High probability or high profit trading?

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When it comes to cooking, there is more than one recipe for making a delicious spaghetti sauce. When it comes to trading, the same is true – there is more than one way to design a successful trading strategy. At one time or another, every trader or investor has been taught that the smart thing to do is to maintain a 2:1 risk-reward ratio or better. This means that for every $100 risked on a trade, the return should be at least $200. For some traders, this type of money management will work, but for others who have seen at least one of their profitable trades reverse violently and eventually be stopped out, this type of risk-reward ratio is idealistic and not realistic. In fact, trying to maintain a 2:1 risk-reward ratio could be keeping a lot of unprofitable traders from turning profitable. Not many people realise that 1:1 risk-reward ratios can still yield positive results in the FX market as long as you have a high probability trading strategy.

High Probability versus High Profit
In order for a 1:1 risk reward ratio to work, you would need to have a high probability trading strategy that is successful at least 65 to 70% of the time. This is not impossible especially if you are an ultra short term trader that is only looking to make a small amount of pips. However, in order for it to be net positive, more than half of your trades would need to be winners. For example, if you plan to risk 20 pips on every currency trade, with a return of only 20 pips, 50% of your trades would need to hit their profit targets in order for you to breakeven. Sixty percent of the trades would need to hit their profit targets for you to make 40 pips. If 70% of the trades were winners, then you would be up 80 pips on every 10 trades.
Here is an example of a high probability trading strategy that is loosely based off of the ‘Momentum Strategy’ in the second edition of my new book Day Trading the Currency Market. In this strategy, we are simply looking for the price to break the 20 Simple Moving Average on a closing basis and for the MACD to confirm the direction of the trade within the past five bars (the strategy uses five minute charts).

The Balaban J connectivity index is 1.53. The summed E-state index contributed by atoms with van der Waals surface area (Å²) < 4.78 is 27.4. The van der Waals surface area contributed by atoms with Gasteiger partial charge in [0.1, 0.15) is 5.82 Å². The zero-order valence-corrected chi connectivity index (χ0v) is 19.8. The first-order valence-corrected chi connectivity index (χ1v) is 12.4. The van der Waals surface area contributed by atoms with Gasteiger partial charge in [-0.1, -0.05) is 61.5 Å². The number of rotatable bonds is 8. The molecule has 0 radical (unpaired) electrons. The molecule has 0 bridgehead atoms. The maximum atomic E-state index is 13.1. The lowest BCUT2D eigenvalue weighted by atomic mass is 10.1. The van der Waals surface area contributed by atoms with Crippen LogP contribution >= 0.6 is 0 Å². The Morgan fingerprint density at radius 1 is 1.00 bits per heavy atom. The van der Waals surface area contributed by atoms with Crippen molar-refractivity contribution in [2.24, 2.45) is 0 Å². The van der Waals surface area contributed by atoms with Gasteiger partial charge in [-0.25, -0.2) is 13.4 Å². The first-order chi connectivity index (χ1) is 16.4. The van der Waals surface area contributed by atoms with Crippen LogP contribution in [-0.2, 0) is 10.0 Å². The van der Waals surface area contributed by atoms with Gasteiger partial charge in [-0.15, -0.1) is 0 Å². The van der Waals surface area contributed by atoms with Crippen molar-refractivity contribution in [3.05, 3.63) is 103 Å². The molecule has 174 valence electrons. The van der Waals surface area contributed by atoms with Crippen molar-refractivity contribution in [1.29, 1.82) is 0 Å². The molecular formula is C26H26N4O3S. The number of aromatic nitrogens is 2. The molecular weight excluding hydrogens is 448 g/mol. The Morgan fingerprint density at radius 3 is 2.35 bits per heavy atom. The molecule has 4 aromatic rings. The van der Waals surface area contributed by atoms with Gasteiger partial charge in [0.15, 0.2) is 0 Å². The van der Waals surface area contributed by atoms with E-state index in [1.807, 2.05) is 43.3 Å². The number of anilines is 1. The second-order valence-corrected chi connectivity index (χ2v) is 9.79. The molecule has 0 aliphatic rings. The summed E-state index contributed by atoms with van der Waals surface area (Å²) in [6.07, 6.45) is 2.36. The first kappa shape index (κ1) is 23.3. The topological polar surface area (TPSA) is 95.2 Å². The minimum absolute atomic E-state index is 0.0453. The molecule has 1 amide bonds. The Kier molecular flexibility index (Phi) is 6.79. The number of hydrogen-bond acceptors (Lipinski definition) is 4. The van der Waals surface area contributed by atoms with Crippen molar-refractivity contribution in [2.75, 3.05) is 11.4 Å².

More specifically if the currency pair closes above the moving average and MACD has crossed from negative to positive within the last five bars, then we go long the currency pair. If price closes below the moving average and MACD has crossed from positive to negative within the last five bars, then we short the currency pair. Thirty pips are risked on each trade for a return of 30 pips.
As you can see in the following example of the GBP/USD four out of the five trades were profitable for a net return of 90 pips and an accuracy rate of 80%.

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List of Trades

Trade #1 – LONG GBP/USD Entry at 1.4914, take profit at 1.4944 +30 pips
Trade #2 – SHORT GBP/USD Entry at 1.4925, take profit at 1.4895 +30 pips
Trade #3 – LONG GBP/USD Entry at 1.4930, take profit at 1.4960 +30 pips
Trade #4 – SHORT GBP/USD Entry at 1.4915, take profit at 1.4885 +30 pips
Trade #5 – LONG GBP/USD Entry at 1.4905, stopped at 1.4975 -30 pips

With a high-profit trading strategy however, the success rate can be far lower as long as the risk reward ratio is high. If you had a trading strategy that risked 50 pips for a return of 150 pips on every currency trade, you would only need to be successful 30% of the time to be net positive. In other words, if seven out of 10 trades were losers and three were winners, the net return would still be 100 pips.
A moving average crossover strategy is typically a high profit but low probability trading strategy. The following chart is an example of a strategy that is based upon a 10 and 20-simple moving average (SMA) crossover. In this strategy, we go long the currency pair when the 10-hour SMA crosses above the 20-hour SMA. The trade remains open until the currency pair breaks the 20-SMA. For a short trade, the guidelines are reversed. The currency pair is sold when the 10-hour SMA crosses below the 20-hour SMA; the exit rule remains the same. As you can see in the following example in the AUD/USD four out of the five trades were unprofitable for an accuracy rate of only 20%, but the net return was still 25 pips.

Picture 3

List of Trades